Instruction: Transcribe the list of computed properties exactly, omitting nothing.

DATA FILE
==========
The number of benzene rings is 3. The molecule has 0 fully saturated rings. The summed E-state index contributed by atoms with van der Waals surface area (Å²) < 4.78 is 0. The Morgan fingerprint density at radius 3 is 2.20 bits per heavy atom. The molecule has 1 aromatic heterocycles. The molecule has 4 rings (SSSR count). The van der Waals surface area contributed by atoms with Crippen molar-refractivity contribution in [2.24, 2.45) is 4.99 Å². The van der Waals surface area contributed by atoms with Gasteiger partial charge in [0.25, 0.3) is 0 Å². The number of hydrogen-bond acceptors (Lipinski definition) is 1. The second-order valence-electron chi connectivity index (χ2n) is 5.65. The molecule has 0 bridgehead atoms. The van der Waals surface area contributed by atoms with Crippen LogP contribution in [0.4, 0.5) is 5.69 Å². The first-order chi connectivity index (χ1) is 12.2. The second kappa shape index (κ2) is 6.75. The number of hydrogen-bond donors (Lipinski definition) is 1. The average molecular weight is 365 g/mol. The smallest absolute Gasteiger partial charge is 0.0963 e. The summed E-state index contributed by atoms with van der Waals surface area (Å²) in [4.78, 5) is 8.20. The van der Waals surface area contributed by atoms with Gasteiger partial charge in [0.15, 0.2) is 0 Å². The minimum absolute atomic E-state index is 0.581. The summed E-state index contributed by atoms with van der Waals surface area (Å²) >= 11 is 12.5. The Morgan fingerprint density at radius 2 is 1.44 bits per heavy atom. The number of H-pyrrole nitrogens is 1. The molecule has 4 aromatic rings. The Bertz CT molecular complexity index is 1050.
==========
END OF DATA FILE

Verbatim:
The number of benzene rings is 3. The molecule has 0 fully saturated rings. The summed E-state index contributed by atoms with van der Waals surface area (Å²) < 4.78 is 0. The Morgan fingerprint density at radius 3 is 2.20 bits per heavy atom. The molecule has 1 aromatic heterocycles. The molecule has 4 rings (SSSR count). The van der Waals surface area contributed by atoms with Crippen molar-refractivity contribution in [2.24, 2.45) is 4.99 Å². The van der Waals surface area contributed by atoms with Gasteiger partial charge in [0.25, 0.3) is 0 Å². The number of hydrogen-bond acceptors (Lipinski definition) is 1. The second-order valence-electron chi connectivity index (χ2n) is 5.65. The molecule has 0 bridgehead atoms. The van der Waals surface area contributed by atoms with Crippen LogP contribution in [0.4, 0.5) is 5.69 Å². The first-order chi connectivity index (χ1) is 12.2. The second kappa shape index (κ2) is 6.75. The number of hydrogen-bond donors (Lipinski definition) is 1. The average molecular weight is 365 g/mol. The smallest absolute Gasteiger partial charge is 0.0963 e. The summed E-state index contributed by atoms with van der Waals surface area (Å²) in [4.78, 5) is 8.20. The van der Waals surface area contributed by atoms with Gasteiger partial charge in [0.15, 0.2) is 0 Å². The minimum absolute atomic E-state index is 0.581. The summed E-state index contributed by atoms with van der Waals surface area (Å²) >= 11 is 12.5. The Morgan fingerprint density at radius 2 is 1.44 bits per heavy atom. The number of H-pyrrole nitrogens is 1. The molecule has 4 aromatic rings. The Bertz CT molecular complexity index is 1050.